Dragonfly Reports to the End of May
Written by Brian Walker, BDS Chairperson.
Reports of Dragonflies have continued to flood into our recent sightings page, helped no doubt by the sunniest May on record. By the end of week 22 (1st June) Broad-bodied Chaser had just overtaken Large Red Damselfly as the most frequently reported species. Many reports are of the species being seen at garden ponds or even in gardens without ponds and often the report is the first time the species has been seen at the location. Is this a bumper year for the species or is it just that people are taking much more note of what is coming into the garden in these strange times? Other interesting garden records include Scarce Chasers. Even allowing for the possibility that some have been misidentified it is clear that this species, which lived up to its name a decade or so ago is now occurring much more widely and in greater numbers.
The graph below shows the cumulative total of reports for a number of species being reported in reasonable numbers.
While Large Red Damselfly shows a steady accumulation of reported sightings, Broad-bodied Chaser sightings have shot up since mid-May as have sightings of Emperor Dragonfly. Reports of Hairy Dragonfly seem to be tailing off somewhat. Reports of Azure Damselfly are building steadily but this species, along with other common species, tends to be mentioned only as an addition to a report of a scarcer or more distinctive species and hence the graph is not really representative of the true picture. It is noticeable that there were a low number of records in week 18. While it was fairly sunny in this period at the end of April/beginning of May it was rather cold and this obviously had an impact.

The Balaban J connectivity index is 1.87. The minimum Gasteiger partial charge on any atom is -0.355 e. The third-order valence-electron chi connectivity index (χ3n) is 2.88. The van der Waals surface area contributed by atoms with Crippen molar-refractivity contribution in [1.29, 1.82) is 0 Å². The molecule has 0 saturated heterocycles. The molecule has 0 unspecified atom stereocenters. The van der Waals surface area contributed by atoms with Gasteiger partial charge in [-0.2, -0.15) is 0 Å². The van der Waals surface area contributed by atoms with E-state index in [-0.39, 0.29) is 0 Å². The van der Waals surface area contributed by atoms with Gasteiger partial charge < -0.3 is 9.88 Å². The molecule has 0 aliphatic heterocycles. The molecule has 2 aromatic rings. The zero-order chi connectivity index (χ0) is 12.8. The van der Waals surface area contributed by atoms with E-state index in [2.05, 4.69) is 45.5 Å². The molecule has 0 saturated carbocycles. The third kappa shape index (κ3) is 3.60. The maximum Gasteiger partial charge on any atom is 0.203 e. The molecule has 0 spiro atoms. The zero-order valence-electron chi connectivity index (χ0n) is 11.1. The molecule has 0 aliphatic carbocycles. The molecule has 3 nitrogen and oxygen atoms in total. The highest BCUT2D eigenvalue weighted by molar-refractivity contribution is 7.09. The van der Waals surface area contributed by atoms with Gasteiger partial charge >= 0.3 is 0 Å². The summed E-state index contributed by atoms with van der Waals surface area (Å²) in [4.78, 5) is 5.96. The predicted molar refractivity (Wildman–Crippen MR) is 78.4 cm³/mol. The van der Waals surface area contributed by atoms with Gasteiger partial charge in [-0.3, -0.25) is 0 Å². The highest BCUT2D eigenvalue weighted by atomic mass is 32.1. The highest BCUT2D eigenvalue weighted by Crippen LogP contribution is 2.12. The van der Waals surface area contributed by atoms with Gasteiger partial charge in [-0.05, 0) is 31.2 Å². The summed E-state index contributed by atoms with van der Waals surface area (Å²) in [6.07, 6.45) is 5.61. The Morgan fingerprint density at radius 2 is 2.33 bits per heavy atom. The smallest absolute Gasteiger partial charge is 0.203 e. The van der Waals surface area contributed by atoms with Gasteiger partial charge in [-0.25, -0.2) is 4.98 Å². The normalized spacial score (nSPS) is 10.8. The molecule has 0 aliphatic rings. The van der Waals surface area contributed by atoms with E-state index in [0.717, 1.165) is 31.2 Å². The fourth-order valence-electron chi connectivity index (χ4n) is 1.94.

The exceptionally good weather in May has produced early records of a number of species with four reports of Southern Hawker from 26th May and six records of Common Darter from 20th May. There was also a report in late April which may have been this species but it would the date would be unprecedented. The earliest records in 2019 for these two species were 1st June and 25th May respectively. Up to 1st June we had received at least one report of 33 species of dragonfly and damselfly.
The build-up of records for a few more selected species below shows that reports increased from mid-May. While there seems to have been a genuine increase in numbers from this date, reports will also have been increased by an easing of Lockdown restrictions which allowed observers to travel to visit sites. We trust that observers are still following the Government guidance and protecting both themselves and others in paying visits to sites.
Just a reminder that ‘Recent Sightings’ are unverified reports and are intended to provide feedback on what others are observing in real time. We are delighted to receive these reports but please keep them brief and please submit these records to our recording scheme via iRecord. (There is a link on the recent sightings page.) We have no way of importing the reports from ‘Recent Sightings’ and the Recent Sightings reports don’t provide all of the information needed for a full report.
Title image: Male Broad-bodied Chaser at Rodley Dragonfly Hotspot, by Brian Walker.